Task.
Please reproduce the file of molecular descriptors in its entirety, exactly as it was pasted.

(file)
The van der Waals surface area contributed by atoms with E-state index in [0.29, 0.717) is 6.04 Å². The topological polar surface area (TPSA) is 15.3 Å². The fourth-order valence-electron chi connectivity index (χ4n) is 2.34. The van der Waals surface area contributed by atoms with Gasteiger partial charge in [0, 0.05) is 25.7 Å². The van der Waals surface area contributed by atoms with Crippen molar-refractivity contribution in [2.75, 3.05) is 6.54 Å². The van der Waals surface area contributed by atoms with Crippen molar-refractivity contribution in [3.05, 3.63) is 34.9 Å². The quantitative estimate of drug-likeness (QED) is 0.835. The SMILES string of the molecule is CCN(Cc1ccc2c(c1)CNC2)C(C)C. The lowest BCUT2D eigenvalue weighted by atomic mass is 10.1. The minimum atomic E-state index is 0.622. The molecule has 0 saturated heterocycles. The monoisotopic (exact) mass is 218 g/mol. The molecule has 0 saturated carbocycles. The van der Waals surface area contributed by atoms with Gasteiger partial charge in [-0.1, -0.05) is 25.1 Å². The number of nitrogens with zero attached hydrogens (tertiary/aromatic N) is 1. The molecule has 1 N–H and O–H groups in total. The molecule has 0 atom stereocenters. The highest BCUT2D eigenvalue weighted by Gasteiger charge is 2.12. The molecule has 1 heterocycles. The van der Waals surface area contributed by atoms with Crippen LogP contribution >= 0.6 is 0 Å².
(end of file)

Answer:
The van der Waals surface area contributed by atoms with E-state index in [0.29, 0.717) is 6.04 Å². The topological polar surface area (TPSA) is 15.3 Å². The fourth-order valence-electron chi connectivity index (χ4n) is 2.34. The van der Waals surface area contributed by atoms with Gasteiger partial charge in [0, 0.05) is 25.7 Å². The van der Waals surface area contributed by atoms with Crippen molar-refractivity contribution in [2.75, 3.05) is 6.54 Å². The van der Waals surface area contributed by atoms with Crippen molar-refractivity contribution in [3.05, 3.63) is 34.9 Å². The quantitative estimate of drug-likeness (QED) is 0.835. The SMILES string of the molecule is CCN(Cc1ccc2c(c1)CNC2)C(C)C. The lowest BCUT2D eigenvalue weighted by atomic mass is 10.1. The minimum atomic E-state index is 0.622. The molecule has 0 saturated heterocycles. The monoisotopic (exact) mass is 218 g/mol. The molecule has 0 saturated carbocycles. The van der Waals surface area contributed by atoms with Gasteiger partial charge in [-0.1, -0.05) is 25.1 Å². The number of nitrogens with zero attached hydrogens (tertiary/aromatic N) is 1. The molecule has 1 N–H and O–H groups in total. The molecule has 0 atom stereocenters. The highest BCUT2D eigenvalue weighted by Gasteiger charge is 2.12. The molecule has 1 heterocycles. The van der Waals surface area contributed by atoms with Crippen LogP contribution >= 0.6 is 0 Å².